6 Simple Steps for Effective Dog Distraction Training
Most pet owners can teach their dogs to perform basic behaviors like sitting, lying down, or coming when called. But many of those owners struggle to achieve a level of reliability that holds up when the dog is distracted. There is a significant difference between a dog being able to sit and stay in the kitchen while waiting for a treat and sitting and staying when the doorbell rings or when a squirrel runs across the yard. If you want to have a truly well-trained dog, understand that there is a difference between learning behavior and generalizing that behavior.
The distance between those two concepts is considerable and it is where most dog owners get frustrated and give up on their dog’s training. Dogs learn behaviors fairly quickly. Any puppy owner can attest to the fact that it didn’t take long to get the pup to sit or shake when they held up a treat. But, expecting that same pup to hold the sit when there is some enticing distraction nearby is far more challenging to achieve, and that is where the generalizing (or proofing) phase of training comes into play. The proofing phase of training takes some time, but it is highly rewarding as you see your dog’s improvement growing exponentially.
Here are six top tips for training a dog to be reliable around distractions:
1. Practice Regularly
Training a dog is similar to preparing an athlete to perform in a game. High-performing athletes don’t just show up, play, and expect to win. The coach pushes them. There is an investment of time and effort in working through practice drills that prepare for the real thing. Practice daily and consistently. Use routine situations like your daily walk together, greeting opportunities, or play and meal times to hold your dog to the standards you envision.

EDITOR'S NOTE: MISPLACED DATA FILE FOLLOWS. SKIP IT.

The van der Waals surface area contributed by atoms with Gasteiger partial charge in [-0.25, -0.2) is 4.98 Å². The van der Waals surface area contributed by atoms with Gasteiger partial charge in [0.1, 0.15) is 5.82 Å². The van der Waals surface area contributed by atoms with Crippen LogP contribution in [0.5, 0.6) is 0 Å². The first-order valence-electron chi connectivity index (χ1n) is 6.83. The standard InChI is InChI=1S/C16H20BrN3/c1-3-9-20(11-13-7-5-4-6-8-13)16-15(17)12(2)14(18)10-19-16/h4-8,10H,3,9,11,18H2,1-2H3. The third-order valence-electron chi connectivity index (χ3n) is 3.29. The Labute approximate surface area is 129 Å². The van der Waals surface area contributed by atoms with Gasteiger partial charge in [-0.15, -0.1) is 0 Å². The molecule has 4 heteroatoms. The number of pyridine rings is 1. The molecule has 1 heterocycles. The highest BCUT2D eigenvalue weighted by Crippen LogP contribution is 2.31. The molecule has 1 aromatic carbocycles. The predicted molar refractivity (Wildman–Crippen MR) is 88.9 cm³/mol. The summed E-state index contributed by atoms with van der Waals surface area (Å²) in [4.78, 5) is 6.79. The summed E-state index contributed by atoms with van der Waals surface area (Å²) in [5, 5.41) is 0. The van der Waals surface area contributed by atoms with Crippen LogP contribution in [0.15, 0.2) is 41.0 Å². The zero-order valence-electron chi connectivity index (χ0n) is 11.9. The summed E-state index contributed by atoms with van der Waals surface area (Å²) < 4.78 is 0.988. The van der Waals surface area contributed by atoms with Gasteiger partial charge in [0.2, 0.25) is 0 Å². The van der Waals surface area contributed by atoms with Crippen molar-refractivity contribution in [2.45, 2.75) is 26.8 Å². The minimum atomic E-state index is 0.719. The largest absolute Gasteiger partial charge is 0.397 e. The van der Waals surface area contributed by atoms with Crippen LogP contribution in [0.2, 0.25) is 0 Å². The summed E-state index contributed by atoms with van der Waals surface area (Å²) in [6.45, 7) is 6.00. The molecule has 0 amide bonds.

2. Gradually Increase Distraction Levels
It is necessary to teach behaviors in a fairly sterile environment but don’t stick with that same sterile situation for long. If you want a reliable dog, you have to add increasing levels of distraction to your practice sessions. You can start simply by using your rewards (toys or treats) as distractions. Ask your dog to perform a behavior and toss the reward while helping the dog continue to perform the behavior before releasing the reward.
This simple concept helps your dog develop an understanding of impulse control and learn to stay and wait for permission to go. As you develop better control, take the training out and about. Work with the dog in ways and locations that simulate the types of distractions you expect to encounter in your life together. Practicing the skills in a variety of situations and under increasing levels of distraction exposes the dog to more realistic situations. As you create a history of successful repetition, your dog is better prepared to encounter the real thing when it happens unexpectedly.
3. Learn to Read Your Dog’s Body Language